Mendelian Randomization on hs-CRP and eGFR
Fujii, Ryosuke Nagoya University|Fujita Health University
Hishida, Asahi Nagoya University
Nishiyama, Takeshi Nagoya City University
Nakatochi, Masahiro Nagoya University
Matsuo, Keitaro Aichi Cancer Center|Nagoya University
Ito, Hidemi Aichi Cancer Center
Nishida, Yuichiro Saga University
Shimanoe, Chisato Saga University
Nakamura, Yasuyuki Shiga University of Medical Science
Turin, Tanvir Chowdhury Shiga University of Medical Science|University of Calgary
Suzuki, Sadao Nagoya City University
Watanabe, Miki Nagoya City University
Ibusuki, Rie Kagoshima University
Takezaki, Toshiro Kagoshima University
Mikami, Haruo Chiba Cancer Center Research Institute
Nakamura, Yohko Chiba Cancer Center Research Institute
Ikezaki, Hiroaki Kyushu University
Murata, Masayuki Kyushu University
Kuriki, Kiyonori University of Shizuoka
Kuriyama, Nagato Kyoto Prefectural University of Medicine
Matsui, Daisuke Kyoto Prefectural University of Medicine
Tsukamoto, Mineko Nagoya University
Tamura, Takashi Nagoya University
Kubo, Yoko Nagoya University
Kondo, Takaaki Nagoya University
Momozawa, Yukihide RIKEN
Kubo, Michiaki RIKEN
Takeuchi, Kenji Nagoya University
Wakai, Kenji Nagoya University
Mendelian randomization study
Background: Inflammation is thought to be a risk factor for kidney disease. However, whether inflammatory status is either a cause or an outcome of chronic kidney disease remains controversial. We aimed to investigate the causal relationship between high-sensitivity C-reactive protein (hs-CRP) and estimated glomerular filtration rate (eGFR) using Mendelian randomization (MR) approaches.
Methods: A total of 10,521 participants of the Japan Multi-institutional Collaborative Cohort Study was analyzed in this study. We used two-sample MR approaches (the inverse-variance weighted (IVW), the weighted median (WM), and the MR-Egger method) to estimate the effect of genetically determined hs-CRP on kidney function. We selected four and three hs-CRP associated single nucleotide polymorphisms (SNPs) as two instrumental variables (IV): IVCRP and IVAsian, based on SNPs previously identified in European and Asian populations. IVCRP and IVAsian explained 3.4% and 3.9% of the variation in hs-CRP, respectively.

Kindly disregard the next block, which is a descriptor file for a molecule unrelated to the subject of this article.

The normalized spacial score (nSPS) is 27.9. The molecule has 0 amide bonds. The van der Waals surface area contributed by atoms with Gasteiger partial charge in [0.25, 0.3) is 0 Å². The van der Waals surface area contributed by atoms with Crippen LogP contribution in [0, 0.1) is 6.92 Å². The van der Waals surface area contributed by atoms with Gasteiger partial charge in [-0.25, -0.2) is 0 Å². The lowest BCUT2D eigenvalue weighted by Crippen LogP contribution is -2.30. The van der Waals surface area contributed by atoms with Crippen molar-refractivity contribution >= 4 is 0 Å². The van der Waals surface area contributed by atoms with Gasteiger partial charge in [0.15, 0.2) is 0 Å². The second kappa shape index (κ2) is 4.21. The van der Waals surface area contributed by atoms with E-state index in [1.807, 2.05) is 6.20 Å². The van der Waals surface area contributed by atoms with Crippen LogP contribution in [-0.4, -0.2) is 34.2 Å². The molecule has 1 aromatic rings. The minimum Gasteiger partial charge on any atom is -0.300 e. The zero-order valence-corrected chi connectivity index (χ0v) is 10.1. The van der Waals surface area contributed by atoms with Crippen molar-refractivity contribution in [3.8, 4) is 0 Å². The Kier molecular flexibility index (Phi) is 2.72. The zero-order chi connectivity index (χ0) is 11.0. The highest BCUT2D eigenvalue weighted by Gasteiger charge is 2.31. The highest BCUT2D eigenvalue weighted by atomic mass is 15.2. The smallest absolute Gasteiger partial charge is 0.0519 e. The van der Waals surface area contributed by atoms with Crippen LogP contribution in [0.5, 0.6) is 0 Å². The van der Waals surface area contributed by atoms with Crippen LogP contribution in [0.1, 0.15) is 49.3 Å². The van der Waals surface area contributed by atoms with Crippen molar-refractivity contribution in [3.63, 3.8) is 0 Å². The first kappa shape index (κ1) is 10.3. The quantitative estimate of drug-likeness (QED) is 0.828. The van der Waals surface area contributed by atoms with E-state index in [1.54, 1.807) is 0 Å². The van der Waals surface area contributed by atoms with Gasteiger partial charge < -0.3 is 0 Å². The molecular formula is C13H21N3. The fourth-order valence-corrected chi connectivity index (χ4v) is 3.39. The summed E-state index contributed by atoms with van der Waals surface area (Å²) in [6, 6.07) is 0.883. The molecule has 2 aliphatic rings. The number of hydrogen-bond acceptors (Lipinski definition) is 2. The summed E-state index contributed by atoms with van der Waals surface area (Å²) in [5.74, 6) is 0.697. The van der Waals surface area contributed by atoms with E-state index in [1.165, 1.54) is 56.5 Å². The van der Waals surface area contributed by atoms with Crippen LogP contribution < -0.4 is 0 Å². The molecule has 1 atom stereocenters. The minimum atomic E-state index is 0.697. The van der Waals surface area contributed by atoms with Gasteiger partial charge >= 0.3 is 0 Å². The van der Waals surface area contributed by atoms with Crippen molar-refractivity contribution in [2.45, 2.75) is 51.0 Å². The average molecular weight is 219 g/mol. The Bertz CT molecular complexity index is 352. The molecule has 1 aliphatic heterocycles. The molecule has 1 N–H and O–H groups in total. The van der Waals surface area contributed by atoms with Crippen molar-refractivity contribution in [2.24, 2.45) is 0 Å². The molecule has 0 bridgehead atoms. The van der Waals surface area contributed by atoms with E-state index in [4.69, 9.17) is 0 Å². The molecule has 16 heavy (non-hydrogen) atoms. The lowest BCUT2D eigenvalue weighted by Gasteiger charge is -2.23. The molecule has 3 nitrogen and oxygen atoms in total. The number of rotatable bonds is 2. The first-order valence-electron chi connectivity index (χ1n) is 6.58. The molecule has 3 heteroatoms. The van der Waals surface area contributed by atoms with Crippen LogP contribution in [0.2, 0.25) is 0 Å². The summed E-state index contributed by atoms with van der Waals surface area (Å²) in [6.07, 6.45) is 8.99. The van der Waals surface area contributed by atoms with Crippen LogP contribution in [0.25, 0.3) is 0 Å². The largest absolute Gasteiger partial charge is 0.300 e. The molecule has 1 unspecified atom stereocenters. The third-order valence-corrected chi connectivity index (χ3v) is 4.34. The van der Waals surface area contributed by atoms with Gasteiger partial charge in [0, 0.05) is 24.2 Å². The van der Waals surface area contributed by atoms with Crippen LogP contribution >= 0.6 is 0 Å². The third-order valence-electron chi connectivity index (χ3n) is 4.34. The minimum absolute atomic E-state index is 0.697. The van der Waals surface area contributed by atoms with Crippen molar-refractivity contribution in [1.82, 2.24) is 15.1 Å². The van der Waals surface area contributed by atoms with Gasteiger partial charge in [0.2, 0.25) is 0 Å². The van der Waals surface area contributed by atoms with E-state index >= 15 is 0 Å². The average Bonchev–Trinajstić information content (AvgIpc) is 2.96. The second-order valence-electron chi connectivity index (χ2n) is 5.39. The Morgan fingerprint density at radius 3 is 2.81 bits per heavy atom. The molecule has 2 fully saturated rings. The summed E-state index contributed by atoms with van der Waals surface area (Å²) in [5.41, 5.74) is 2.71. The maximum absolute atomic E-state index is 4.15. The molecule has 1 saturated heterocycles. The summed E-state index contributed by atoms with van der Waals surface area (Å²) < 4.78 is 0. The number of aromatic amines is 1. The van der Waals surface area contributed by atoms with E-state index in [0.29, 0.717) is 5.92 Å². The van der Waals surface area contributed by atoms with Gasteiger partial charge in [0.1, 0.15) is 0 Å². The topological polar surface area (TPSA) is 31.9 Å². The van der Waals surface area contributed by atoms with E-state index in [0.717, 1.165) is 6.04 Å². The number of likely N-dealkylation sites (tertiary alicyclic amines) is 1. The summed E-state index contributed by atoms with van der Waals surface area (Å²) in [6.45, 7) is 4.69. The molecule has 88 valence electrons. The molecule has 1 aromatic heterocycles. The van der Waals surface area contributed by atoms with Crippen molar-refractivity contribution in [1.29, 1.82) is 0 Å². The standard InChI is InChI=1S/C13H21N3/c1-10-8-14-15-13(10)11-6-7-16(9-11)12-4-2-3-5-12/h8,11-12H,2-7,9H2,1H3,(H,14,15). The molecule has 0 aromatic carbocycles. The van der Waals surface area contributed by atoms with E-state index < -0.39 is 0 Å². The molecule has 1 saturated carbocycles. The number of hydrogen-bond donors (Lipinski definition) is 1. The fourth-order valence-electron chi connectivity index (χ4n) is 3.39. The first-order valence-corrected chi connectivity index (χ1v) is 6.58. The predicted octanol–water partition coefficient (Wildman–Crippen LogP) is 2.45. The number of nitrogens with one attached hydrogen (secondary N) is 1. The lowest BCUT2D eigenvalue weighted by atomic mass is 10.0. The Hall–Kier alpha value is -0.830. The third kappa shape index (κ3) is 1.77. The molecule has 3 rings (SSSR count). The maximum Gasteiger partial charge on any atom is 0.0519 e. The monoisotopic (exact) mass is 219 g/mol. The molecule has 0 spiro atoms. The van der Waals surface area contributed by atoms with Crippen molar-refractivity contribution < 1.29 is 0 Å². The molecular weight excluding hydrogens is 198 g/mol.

Results: Using the IVCRP, genetically determined hs-CRP was not significantly associated with eGFR in the IVW and the WM methods (estimate per 1 unit increase in ln(hs-CRP), 0.000; 95% confidence interval [CI], −0.019 to 0.020 and −0.003; 95% CI, −0.019 to 0.014, respectively). For IVAsian, we found similar results using the IVW and the WM methods (estimate, 0.005; 95% CI, −0.020 to 0.010 and −0.004; 95% CI, −0.020 to 0.012, respectively). The MR-Egger method also showed no causal relationships between hs-CRP and eGFR (IVCRP: −0.008; 95% CI, −0.058 to 0.042; IVAsian: 0.001; 95% CI, −0.036 to 0.036).
Conclusion: Our two-sample MR analyses with different IVs did not support a causal effect of hs-CRP on eGFR.
Journal of Epidemiology
Japan Epidemiological Association
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